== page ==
Tuesday, November 6, 2007

Fish Tank, The Beginning

As time goes by, kids develop along certain predestined paths. We are now fully in the pet phase of Zack existence. This is the time when there is no animal, no matter how gross, that Zack would not enjoy having for a pet.

That being said, he's always wanted a fish tank ever since seeing Finding Nemo. Well, Deb and I finally broke down and bought twenty-nine gallon fish tank. But its not just a clear, water-filled, piece of furniture with pretty fish in it. Its a money disposal unit as well. Just put money in and watch it vanish.

Because you can't just have a tank sitting on a table. Oh no. You need a stand, a filter, a heater and special little rocks that go at the bottom. I wonder how fish in the wild survive without special little rocks but I'm assured by the pet store people that special little rocks are important to fish survival.

Now, I'm a fantasy nut so when it came time to decorate there would be no pirate ship, palm trees and treasure chest in my tank. Oh no. I had to have a castle and, being me, I had to have a big one. I still haven't added up how much the fish tank and its accessories cost, but I'm thinking its close to $500.

I'm sensitive to sum since the new computer monitor I want costs half that amount. I could even have an aquarium screen saver with real water filter noises coming out of my computer speakers as well. I'd never have to worry about belly up fish unless I programed it to have belly up fish. But I digress.

The steps to setting up a fish tank include buying it, the filter, the heater, the special little rocks, the castle, and the stand. You set this up in a nice location (which you'll want to change but only after you have 100 lbs of water in the tank), turn the filter on, and wait for two days.

I'm not really sure about the two days thing but I'm told by the same guy that says I need special little rocks that the water needs to filter for a while before I add any fish to it. I wonder how long water in the lake has to sit before the fish can swim in it.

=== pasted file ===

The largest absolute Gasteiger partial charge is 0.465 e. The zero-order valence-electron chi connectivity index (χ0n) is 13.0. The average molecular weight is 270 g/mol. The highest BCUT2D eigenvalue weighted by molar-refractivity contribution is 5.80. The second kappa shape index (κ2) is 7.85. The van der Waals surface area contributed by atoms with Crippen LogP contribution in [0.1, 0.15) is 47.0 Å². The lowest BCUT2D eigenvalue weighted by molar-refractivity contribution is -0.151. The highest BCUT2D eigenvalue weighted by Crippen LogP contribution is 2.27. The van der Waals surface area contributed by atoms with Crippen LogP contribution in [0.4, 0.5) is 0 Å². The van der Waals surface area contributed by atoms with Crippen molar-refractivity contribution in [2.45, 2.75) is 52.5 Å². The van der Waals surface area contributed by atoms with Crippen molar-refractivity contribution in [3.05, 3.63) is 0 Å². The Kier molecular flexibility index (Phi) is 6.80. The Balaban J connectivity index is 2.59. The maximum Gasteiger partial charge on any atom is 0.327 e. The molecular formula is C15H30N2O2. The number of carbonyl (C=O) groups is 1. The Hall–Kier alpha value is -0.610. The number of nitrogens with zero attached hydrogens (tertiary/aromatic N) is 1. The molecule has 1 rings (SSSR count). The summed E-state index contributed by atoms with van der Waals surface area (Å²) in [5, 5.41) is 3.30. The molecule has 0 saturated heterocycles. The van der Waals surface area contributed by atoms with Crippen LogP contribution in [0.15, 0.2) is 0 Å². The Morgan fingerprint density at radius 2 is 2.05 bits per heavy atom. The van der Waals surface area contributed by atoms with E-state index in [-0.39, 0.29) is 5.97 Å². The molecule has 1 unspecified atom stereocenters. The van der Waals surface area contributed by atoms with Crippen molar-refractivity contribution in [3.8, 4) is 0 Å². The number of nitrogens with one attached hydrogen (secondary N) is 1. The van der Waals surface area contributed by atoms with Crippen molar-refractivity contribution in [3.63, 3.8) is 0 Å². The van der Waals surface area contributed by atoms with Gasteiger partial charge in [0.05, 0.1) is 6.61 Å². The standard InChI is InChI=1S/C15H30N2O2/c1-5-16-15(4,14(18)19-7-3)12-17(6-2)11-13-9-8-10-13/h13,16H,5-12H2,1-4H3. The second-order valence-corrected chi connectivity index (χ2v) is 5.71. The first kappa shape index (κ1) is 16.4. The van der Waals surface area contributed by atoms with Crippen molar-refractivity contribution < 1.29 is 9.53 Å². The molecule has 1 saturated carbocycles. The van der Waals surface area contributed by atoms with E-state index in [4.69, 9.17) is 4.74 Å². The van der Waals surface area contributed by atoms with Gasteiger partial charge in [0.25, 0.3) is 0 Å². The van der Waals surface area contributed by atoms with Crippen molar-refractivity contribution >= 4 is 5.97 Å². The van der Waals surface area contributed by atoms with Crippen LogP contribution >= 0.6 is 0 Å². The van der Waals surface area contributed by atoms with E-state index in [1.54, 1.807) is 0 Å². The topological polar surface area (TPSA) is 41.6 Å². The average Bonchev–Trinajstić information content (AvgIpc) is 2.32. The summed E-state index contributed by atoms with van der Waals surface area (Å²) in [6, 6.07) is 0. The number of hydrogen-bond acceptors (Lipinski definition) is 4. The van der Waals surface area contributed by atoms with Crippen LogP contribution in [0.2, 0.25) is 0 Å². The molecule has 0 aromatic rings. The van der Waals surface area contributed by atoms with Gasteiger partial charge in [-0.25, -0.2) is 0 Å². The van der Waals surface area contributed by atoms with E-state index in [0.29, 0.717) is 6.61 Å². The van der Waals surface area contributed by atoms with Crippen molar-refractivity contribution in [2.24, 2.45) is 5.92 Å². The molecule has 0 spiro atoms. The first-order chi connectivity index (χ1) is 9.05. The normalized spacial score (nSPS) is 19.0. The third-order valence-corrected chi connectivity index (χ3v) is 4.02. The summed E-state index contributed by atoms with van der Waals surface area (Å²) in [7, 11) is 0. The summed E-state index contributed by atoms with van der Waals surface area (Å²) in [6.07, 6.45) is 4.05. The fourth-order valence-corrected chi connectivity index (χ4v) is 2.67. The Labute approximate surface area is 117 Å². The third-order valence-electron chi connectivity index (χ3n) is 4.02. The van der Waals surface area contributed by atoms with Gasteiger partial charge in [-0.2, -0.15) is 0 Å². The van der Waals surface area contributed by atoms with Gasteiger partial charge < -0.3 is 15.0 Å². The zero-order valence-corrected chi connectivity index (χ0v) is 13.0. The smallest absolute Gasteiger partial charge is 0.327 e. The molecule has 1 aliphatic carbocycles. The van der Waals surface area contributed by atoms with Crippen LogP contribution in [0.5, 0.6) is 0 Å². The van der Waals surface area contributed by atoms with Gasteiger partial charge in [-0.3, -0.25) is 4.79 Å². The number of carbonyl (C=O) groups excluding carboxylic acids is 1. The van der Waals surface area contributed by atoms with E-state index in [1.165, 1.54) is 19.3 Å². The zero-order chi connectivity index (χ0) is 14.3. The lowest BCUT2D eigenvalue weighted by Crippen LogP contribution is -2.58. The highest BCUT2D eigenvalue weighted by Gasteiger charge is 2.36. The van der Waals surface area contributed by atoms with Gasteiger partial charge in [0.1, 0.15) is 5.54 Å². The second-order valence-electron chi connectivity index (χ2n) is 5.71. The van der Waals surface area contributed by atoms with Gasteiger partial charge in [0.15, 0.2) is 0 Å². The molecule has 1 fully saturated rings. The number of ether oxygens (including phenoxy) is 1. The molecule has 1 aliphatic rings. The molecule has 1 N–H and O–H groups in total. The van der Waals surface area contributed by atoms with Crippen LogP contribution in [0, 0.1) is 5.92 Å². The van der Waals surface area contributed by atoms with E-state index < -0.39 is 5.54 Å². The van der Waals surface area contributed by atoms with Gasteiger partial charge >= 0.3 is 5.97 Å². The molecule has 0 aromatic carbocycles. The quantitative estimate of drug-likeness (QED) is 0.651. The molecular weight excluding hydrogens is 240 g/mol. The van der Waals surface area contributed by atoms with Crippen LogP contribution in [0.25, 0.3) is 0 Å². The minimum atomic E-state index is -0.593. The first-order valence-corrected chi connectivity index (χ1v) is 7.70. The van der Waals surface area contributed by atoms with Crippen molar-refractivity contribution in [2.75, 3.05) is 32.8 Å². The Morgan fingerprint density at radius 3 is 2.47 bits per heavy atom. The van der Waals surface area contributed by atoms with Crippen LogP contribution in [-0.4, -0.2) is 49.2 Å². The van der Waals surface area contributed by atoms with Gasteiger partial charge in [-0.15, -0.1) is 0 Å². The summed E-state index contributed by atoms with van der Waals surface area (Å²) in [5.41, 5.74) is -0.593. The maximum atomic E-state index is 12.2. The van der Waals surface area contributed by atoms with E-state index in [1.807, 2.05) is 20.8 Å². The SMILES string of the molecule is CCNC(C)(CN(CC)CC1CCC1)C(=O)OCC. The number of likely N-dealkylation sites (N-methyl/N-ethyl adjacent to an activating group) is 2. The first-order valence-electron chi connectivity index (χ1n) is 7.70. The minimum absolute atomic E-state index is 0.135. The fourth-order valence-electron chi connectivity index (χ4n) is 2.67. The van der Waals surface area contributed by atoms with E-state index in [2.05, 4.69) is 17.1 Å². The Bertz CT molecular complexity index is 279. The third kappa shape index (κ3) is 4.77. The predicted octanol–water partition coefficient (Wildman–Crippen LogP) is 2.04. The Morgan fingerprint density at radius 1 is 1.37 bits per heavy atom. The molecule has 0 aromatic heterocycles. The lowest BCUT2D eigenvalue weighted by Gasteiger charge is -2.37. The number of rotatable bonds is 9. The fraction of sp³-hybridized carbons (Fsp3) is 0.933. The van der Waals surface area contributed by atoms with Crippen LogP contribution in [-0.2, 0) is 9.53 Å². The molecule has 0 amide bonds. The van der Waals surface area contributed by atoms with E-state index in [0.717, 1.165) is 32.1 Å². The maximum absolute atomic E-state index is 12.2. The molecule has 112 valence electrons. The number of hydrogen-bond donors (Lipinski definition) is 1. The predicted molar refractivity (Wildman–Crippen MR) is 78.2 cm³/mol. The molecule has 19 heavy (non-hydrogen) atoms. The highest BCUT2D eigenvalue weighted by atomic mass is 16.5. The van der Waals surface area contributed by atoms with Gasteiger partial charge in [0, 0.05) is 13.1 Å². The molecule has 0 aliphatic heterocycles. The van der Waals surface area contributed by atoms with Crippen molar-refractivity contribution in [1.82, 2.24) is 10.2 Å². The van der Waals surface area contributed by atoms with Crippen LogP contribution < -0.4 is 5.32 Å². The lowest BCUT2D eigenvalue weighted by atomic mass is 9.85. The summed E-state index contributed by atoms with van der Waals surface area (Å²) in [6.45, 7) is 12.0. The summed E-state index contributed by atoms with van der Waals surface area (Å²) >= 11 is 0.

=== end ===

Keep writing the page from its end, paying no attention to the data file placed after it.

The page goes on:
So I waited for two days and added my first five fish (just a few minutes ago). You start with cheap fish that you won't cry over when they go belly up (whether programmed or not). The kind I purchased are called Platies. I have two Micky Mouse Platies, one gold and yellow Platy, one gold/orange Platy and one Blue/Gray Platy. I'm sure Zack will name them appropriately but there working names are Micky, Minnie, Sunrise, Tangerine, and Rebel.

These 'seed' fish are hardy and serve a very important purpose. Each fish carries with them a set of bacteria that help break down fish waste. Since these little guys are tough, they can survive in a new tank long enough for the bacteria colony to take up residence in the special little rocks. Once the colony is established, less hardy yet prettier fish can be added to a balanced ecosystem.

The whole process takes about three weeks. After that you take a water sample in and they test the ammonia levels and let you know if other wimp fish can live in your tank.

I'd also like to add a few live plants to the tank but the pet store folks tell me its better to get the tank established first before adding them. They promote algae growth and so you need to know what you're doing before adding them.

I feel a little sorry for the starter fish. They have a tough job and an uncertain future. They are the tank trail blazers giving their all for the others that follow.

I'll keep you updated on who goes belly up first (my money's on Rebel).
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